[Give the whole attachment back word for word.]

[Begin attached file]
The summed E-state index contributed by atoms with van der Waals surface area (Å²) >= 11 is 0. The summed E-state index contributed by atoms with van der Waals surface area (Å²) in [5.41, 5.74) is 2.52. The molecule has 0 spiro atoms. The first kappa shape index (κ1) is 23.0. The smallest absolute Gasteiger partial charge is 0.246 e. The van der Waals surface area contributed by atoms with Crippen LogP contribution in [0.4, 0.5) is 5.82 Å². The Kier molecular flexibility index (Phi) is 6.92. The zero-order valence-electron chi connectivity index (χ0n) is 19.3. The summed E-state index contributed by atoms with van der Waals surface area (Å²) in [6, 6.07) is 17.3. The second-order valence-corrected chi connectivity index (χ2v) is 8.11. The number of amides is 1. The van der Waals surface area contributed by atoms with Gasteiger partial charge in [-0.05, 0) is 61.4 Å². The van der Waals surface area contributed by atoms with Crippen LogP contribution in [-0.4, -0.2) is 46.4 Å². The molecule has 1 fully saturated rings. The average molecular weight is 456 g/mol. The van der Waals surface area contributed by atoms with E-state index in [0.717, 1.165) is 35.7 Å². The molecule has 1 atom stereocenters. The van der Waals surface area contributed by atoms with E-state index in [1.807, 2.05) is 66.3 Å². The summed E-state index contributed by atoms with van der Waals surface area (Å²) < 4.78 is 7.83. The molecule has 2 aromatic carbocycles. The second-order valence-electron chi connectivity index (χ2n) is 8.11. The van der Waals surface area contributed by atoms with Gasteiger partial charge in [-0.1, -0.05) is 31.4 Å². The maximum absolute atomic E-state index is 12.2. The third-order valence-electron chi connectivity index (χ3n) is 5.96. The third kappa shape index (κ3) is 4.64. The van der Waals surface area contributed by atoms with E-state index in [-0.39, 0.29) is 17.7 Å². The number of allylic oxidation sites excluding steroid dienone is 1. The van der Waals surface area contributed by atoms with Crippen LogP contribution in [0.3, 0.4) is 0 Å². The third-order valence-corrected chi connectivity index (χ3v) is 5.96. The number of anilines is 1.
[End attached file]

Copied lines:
The summed E-state index contributed by atoms with van der Waals surface area (Å²) >= 11 is 0. The summed E-state index contributed by atoms with van der Waals surface area (Å²) in [5.41, 5.74) is 2.52. The molecule has 0 spiro atoms. The first kappa shape index (κ1) is 23.0. The smallest absolute Gasteiger partial charge is 0.246 e. The van der Waals surface area contributed by atoms with Crippen LogP contribution in [0.4, 0.5) is 5.82 Å². The Kier molecular flexibility index (Phi) is 6.92. The zero-order valence-electron chi connectivity index (χ0n) is 19.3. The summed E-state index contributed by atoms with van der Waals surface area (Å²) in [6, 6.07) is 17.3. The second-order valence-corrected chi connectivity index (χ2v) is 8.11. The number of amides is 1. The van der Waals surface area contributed by atoms with Gasteiger partial charge in [-0.05, 0) is 61.4 Å². The van der Waals surface area contributed by atoms with Crippen LogP contribution in [-0.4, -0.2) is 46.4 Å². The molecule has 1 fully saturated rings. The average molecular weight is 456 g/mol. The van der Waals surface area contributed by atoms with E-state index in [0.717, 1.165) is 35.7 Å². The molecule has 1 atom stereocenters. The van der Waals surface area contributed by atoms with E-state index in [1.807, 2.05) is 66.3 Å². The summed E-state index contributed by atoms with van der Waals surface area (Å²) < 4.78 is 7.83. The molecule has 2 aromatic carbocycles. The second-order valence-electron chi connectivity index (χ2n) is 8.11. The van der Waals surface area contributed by atoms with Gasteiger partial charge in [-0.1, -0.05) is 31.4 Å². The maximum absolute atomic E-state index is 12.2. The third-order valence-electron chi connectivity index (χ3n) is 5.96. The third kappa shape index (κ3) is 4.64. The van der Waals surface area contributed by atoms with E-state index in [-0.39, 0.29) is 17.7 Å². The number of allylic oxidation sites excluding steroid dienone is 1. The van der Waals surface area contributed by atoms with Crippen LogP contribution in [0.3, 0.4) is 0 Å². The third-order valence-corrected chi connectivity index (χ3v) is 5.96. The number of anilines is 1.